But unlike Hoddle, a move to France imbued Waddle with the confidence to eventually express himself in an England shirt.

Waddle came of age in an England shirt in the 1990 World Cup

Italia ’90 – while unquestionably belonging to Paul Gascoigne – saw Waddle bloom on the international stage, his crashing drive off the inside of a post against West Germany agonisingly close to firing England into the World Cup final.

The first signs that a rough diamond was polished had come alongside Kevin Keegan, Terry McDermott and Peter Beardsley in the first incarnation of Newcastle United’s ‘Entertainers’.

Learning from these three stellar talents, Waddle would go on to play centre-forward for the Magpies as he matured into the black and white stripes.

He served notice to a national audience of his lavish gifts scoring a superb goal at White Hart Lane in a defeat to Tottenham in early 1985.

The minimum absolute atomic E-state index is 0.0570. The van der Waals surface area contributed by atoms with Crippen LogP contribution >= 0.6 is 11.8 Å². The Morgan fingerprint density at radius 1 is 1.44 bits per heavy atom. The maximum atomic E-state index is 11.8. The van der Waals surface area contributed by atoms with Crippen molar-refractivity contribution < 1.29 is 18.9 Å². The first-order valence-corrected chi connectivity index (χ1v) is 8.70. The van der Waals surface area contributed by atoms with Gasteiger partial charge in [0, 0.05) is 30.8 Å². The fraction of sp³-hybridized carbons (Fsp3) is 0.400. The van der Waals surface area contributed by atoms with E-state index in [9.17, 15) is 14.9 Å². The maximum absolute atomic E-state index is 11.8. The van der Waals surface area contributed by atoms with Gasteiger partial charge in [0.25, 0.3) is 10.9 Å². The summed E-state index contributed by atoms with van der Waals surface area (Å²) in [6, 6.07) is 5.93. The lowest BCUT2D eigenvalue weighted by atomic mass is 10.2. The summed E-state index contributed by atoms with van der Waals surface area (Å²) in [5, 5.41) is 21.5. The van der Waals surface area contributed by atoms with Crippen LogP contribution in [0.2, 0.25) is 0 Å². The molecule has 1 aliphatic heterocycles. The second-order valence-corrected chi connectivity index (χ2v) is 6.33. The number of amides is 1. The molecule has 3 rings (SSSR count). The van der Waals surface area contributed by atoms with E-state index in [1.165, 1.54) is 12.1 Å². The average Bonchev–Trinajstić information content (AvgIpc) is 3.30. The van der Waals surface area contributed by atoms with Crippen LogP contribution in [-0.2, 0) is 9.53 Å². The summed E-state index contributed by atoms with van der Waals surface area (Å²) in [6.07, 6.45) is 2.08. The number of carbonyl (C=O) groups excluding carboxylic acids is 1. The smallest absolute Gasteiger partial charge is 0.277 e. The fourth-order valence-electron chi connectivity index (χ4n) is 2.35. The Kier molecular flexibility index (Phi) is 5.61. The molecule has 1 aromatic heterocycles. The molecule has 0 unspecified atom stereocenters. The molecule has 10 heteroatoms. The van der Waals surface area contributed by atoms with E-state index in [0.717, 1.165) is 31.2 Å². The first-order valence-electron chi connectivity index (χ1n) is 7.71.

Waddle’s run and precise finish undoubtedly cemented Spurs’ determination to sign him – and they did just that in the summer of that year, much to the chagrin of Toon fans.

Some never forgave his move to the Big Smoke.

London calling

The Toon’s loss was Spurs’ gain and he began to fulfil a special talent first spotted and nurtured by Arthur Cox at St James’ Park in the early 80s.

The “sack of coal” Cox said hung from Waddle’s shoulders was finally removed and he began to revel in a Spurs team packed with attacking talent.

He supplied many of the bullets for Clive Allen to fire in his incredible 49-goal haul for Spurs in 1987.

Linking up with fellow Geordie and Newcastle-transferee Paul Gascoigne the following year gave Spurs a season to remember with sumptuous football from two of Europe’s supreme midfield talents.

Such was their potency that Gary Lineker was moved to leave Spanish giants Barcelona and head to White Hart Lane, drooling at the prospect of delivery from his England teammates.

Waddle, as he’d shown by leaving his native North East behind to move to the capital, was also ambitious and not afraid of making the big decisions needed to fulfil his goals.

A surprise close season call from France, a £4.5m fee – huge in 1989 – and the prospect of showcasing his skills in the European Cup English clubs were banned from – convinced Waddle and Tottenham that his future lay by the Mediterranean.